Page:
If your wife tells you she loves you, if you value your features, I’d suggest you don’t respond to her declaration with, ‘how much do I need to love you in return?’ As far as love for your wife goes, most questions beginning with ‘how much do I need to…’ will not end well. And, let’s be honest, rightly so.
There are certain relationships where ‘how much’ is a perfectly valid question, of course. The relationship I have with every shopkeeper I try to engage in business pretty much starts and ends with that question. ‘How much does it cost?’ is about the only valid question in that scenario. But then, neither me nor any local shopkeepers are claiming to love one another. It is a mere business transaction and literally nothing more.
Which of these scenarios, do you think, more closely represents your relationship with Christ? Which, do you think, more closely mirrors your relationship to the local church? I am sure few of us would seriously argue for the latter. Jesus calls the church the apple of his eye and his bride. There is no doubt that Jesus is saying, ‘I love you’. If we wouldn’t ask our wife, ‘and exactly how much affection, and how much evidence of me loving you, will suffice, y’know, to have done my duty?’ I’m not sure what makes any of us think that is an appropriate thing to say to the Lord.
And John leaves us in no doubt about our view of the church either:
If anyone says, “I love God,” yet hates his brother, he is a liar. For anyone who does not love his brother, whom he has seen, cannot love God, whom he has not seen. And he has given us this command: Whoever loves God must also love his brother.1 John 4:20-21
If Jesus says ‘I love you’, the church no less says the same. If we say we love Jesus, if we begin by asking ‘and exactly how much do I need to love the church in order to please him?’ we’re surely asking the wrong question.
Jesus is not interested in a couple of hours on a Sunday. He doesn’t want part of your salary. He wants you. And of course, if he truly has all of you – if you love him with all your heart, soul, strength and mind – it will affect your bank balance, your time, your service and everything you are inclined to do. But, if you are quick to say, ‘and how much of that does Jesus want to be fine with me?’ we have hardly devoted our entire selves to him. We are, in effect, asking what is the least amount I have to do to get what I need from him. Which isn’t far off essentially treating Jesus like some sort of prostitute, who just needs paying – preferably as little as possible – to get what we want. And it is hard to think of a more disrespectful way to treat Christ than that.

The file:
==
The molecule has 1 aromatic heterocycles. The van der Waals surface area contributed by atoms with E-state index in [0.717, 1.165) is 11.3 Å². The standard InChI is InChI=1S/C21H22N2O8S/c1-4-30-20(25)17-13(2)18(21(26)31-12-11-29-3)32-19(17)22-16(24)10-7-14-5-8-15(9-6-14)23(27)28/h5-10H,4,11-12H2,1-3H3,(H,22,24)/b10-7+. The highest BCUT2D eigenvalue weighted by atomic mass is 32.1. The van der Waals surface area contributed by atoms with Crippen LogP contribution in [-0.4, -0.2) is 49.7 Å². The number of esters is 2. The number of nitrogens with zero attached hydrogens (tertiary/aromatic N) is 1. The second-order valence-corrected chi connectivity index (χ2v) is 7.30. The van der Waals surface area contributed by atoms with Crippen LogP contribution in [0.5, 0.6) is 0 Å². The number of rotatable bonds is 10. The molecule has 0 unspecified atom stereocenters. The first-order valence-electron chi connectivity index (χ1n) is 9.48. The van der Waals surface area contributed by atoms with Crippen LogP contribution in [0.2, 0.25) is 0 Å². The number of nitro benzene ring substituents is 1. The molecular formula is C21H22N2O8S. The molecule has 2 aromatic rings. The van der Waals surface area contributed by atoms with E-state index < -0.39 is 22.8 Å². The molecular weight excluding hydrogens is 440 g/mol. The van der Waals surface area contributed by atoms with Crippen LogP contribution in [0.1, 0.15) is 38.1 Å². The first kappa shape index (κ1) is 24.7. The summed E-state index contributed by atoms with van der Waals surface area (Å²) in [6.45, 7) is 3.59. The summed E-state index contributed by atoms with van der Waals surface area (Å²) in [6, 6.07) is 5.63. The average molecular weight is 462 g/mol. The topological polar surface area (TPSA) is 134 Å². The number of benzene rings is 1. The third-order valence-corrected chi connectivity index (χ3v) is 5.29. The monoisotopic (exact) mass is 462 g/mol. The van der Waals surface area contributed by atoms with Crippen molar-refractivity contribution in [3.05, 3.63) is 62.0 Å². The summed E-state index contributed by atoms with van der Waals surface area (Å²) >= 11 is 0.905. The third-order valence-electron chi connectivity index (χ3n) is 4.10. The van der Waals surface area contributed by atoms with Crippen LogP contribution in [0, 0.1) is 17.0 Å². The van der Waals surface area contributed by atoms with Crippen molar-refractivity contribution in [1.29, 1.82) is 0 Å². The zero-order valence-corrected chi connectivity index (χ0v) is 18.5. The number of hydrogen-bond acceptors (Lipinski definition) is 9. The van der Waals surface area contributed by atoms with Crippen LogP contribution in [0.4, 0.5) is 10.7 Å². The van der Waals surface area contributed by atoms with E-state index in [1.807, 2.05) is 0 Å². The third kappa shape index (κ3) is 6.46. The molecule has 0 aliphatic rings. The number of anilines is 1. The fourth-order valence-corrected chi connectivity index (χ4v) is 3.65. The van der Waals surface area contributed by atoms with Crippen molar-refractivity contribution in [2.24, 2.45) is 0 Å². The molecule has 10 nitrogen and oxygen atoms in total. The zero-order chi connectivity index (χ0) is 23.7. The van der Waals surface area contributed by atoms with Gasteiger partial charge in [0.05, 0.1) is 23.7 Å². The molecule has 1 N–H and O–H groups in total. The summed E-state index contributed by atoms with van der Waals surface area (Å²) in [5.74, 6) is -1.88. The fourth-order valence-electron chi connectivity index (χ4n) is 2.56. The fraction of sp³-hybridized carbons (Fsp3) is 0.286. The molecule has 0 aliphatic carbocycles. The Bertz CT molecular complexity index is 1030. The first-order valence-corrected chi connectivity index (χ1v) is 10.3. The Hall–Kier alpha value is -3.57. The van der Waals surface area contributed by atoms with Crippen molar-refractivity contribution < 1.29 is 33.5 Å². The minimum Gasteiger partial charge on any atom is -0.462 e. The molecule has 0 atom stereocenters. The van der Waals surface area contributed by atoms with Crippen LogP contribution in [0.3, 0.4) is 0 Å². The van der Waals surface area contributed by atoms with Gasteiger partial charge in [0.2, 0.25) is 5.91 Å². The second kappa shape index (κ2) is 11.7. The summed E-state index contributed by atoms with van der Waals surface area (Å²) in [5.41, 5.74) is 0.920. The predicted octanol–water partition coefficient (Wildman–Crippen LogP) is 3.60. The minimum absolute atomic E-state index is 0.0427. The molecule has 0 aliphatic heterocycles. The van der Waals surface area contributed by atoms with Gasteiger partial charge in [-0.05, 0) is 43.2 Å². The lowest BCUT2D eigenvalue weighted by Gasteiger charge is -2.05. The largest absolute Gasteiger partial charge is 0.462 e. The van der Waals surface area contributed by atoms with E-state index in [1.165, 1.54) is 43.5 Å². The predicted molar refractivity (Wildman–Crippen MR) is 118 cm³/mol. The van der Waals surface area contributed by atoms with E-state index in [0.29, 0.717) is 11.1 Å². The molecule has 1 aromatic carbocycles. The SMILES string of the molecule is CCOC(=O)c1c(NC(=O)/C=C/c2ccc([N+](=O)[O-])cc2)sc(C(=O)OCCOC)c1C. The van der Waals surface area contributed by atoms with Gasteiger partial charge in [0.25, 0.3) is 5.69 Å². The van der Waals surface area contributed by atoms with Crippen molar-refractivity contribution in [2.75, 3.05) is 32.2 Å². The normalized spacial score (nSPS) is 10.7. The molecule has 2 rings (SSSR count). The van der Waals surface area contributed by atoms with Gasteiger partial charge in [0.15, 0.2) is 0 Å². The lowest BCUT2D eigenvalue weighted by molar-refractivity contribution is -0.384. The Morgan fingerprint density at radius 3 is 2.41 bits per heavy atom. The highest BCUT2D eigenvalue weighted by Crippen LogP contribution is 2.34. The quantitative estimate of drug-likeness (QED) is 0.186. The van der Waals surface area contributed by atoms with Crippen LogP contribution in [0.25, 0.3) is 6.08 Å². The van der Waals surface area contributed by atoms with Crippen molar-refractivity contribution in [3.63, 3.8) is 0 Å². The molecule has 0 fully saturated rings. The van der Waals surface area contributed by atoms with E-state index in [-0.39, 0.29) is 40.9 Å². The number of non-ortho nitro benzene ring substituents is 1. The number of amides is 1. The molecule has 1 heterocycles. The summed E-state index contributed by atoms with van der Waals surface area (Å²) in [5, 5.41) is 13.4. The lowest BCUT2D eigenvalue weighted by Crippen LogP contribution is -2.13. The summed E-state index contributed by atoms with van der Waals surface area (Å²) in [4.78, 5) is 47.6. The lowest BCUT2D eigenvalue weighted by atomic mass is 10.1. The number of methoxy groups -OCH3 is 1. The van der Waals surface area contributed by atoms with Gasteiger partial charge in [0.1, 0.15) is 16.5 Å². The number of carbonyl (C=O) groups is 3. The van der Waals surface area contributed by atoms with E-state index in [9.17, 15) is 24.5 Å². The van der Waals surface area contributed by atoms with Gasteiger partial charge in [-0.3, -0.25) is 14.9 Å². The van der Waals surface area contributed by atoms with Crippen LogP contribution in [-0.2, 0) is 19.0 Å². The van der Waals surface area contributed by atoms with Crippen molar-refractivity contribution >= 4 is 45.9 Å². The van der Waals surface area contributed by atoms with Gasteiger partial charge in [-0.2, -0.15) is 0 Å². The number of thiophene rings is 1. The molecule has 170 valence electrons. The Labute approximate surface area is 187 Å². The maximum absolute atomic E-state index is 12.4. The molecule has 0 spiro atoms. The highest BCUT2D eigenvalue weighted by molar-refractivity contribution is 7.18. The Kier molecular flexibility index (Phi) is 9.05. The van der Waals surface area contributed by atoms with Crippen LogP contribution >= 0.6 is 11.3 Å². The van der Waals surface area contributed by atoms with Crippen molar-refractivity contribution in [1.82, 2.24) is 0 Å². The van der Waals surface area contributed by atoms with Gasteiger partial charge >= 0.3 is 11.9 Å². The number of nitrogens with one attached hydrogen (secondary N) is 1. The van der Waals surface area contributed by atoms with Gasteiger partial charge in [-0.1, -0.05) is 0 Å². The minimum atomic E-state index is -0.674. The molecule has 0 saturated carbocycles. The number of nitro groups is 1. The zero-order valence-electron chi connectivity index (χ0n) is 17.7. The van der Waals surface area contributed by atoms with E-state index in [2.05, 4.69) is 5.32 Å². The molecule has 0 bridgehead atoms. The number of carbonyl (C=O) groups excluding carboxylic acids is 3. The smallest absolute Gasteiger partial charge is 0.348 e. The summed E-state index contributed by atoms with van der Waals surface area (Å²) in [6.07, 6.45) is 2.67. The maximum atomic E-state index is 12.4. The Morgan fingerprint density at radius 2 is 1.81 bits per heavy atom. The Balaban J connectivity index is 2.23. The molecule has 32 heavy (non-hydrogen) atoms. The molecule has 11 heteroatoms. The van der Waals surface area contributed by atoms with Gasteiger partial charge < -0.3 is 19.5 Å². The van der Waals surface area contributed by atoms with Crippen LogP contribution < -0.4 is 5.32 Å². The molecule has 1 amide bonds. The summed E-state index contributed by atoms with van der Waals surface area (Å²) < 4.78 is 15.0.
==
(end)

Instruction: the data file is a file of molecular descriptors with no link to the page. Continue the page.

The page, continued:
If we are asking ‘how much prayer do I need to do?’ or ‘how much evangelism do I need to do?; or ‘how much do I have to serve?’ we are asking the wrong question. We are responding to a declaration of love with a statement that we are entering into some sort of contractual obligation. Jesus is not into quid pro quo. He wants your whole self – any less will simply not do.
Instead of reaching for ‘how much…’ questions, we are better asking, ‘what does Jesus deserve from me?’ We should take the focus off what we will do for Jesus, as though we are paying him back, and instead ask ourselves what Jesus deserves from us. Again, any answer that falls short of our whole selves is simply wrong.
If you love your wife, and you love your children, you know full well what you will do for them. You don’t ask what the minimum is that you can do in order for them to keep loving you. If you really love them, that question simply isn’t in your mind. The Lord Jesus surely deserves better.